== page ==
TUESDAY, Jan. 12 (HealthDay News) -- States receiving funding from the U.S. Centers for Disease Control and Prevention's obesity-related programs were more likely to pass obesity-related legislation, according to research published in the January issue of the Journal of Nutrition Education and Behavior.
James Hersey, Ph.D., of RTI International in Research Triangle Park, N.C., and colleagues analyzed four databases of legislative bills related to nutrition, physical activity, and obesity and found 135 obesity-related state bills enacted in 2005.
The researchers found that the states receiving funds from the CDC's Nutrition and Physical Activity Program to Prevent Obesity and Other Chronic Diseases or the Coordinated School Health program passed more than twice as many obesity-related bills than states that had not received funding (3.3 versus 1.4 bills). The number of bills that were passed wasn't related to level of funding, however.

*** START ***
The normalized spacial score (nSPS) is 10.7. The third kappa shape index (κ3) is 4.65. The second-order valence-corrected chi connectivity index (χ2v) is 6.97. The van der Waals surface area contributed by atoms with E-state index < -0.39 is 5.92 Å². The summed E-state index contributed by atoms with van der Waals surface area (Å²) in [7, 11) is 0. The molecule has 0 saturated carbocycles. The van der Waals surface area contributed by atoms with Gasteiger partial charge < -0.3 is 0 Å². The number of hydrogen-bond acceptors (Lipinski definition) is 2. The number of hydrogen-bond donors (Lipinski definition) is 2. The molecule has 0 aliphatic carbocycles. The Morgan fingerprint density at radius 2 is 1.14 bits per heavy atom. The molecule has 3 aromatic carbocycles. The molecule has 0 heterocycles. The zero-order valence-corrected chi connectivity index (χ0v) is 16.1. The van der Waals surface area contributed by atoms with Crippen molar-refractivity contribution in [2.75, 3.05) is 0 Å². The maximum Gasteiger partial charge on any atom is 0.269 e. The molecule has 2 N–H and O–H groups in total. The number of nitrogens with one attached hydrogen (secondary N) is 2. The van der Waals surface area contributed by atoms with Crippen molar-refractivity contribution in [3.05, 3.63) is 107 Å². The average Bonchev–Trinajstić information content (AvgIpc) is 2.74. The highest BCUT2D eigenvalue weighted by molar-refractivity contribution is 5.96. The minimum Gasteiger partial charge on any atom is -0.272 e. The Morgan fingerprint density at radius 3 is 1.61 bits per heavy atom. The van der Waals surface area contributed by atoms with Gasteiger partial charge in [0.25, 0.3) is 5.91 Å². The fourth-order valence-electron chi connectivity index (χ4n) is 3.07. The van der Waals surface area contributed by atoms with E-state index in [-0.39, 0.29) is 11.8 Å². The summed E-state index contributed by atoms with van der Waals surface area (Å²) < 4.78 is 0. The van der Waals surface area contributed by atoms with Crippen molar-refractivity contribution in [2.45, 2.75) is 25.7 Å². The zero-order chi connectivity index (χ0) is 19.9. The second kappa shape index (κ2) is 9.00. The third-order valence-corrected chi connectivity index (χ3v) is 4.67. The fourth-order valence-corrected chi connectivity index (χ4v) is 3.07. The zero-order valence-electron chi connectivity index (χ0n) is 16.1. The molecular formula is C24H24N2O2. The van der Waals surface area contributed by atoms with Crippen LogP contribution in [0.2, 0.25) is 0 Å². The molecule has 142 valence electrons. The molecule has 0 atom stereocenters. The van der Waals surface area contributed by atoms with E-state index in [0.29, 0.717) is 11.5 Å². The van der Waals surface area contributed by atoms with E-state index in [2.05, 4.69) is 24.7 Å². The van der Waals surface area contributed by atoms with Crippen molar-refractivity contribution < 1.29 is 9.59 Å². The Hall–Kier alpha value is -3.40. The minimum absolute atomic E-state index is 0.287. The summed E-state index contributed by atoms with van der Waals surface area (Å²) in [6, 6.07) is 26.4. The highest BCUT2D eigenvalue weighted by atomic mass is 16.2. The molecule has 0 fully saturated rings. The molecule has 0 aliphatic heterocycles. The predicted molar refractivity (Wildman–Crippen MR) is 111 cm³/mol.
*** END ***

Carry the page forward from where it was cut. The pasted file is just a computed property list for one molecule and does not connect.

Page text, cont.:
"These results are consistent with the CDC's expectation that state programs provide information and guidance to their partners who may use this information to influence policy initiatives and enact evidence-based legislation to prevent obesity," the authors write. "It is possible the funding of CDC grants works within the macro level of population, economic, and political characteristics of a state. Within this context, the funding of state programs may enable the programs and their partners to educate policymakers about the importance of obesity and types of policies that can help to address this epidemic."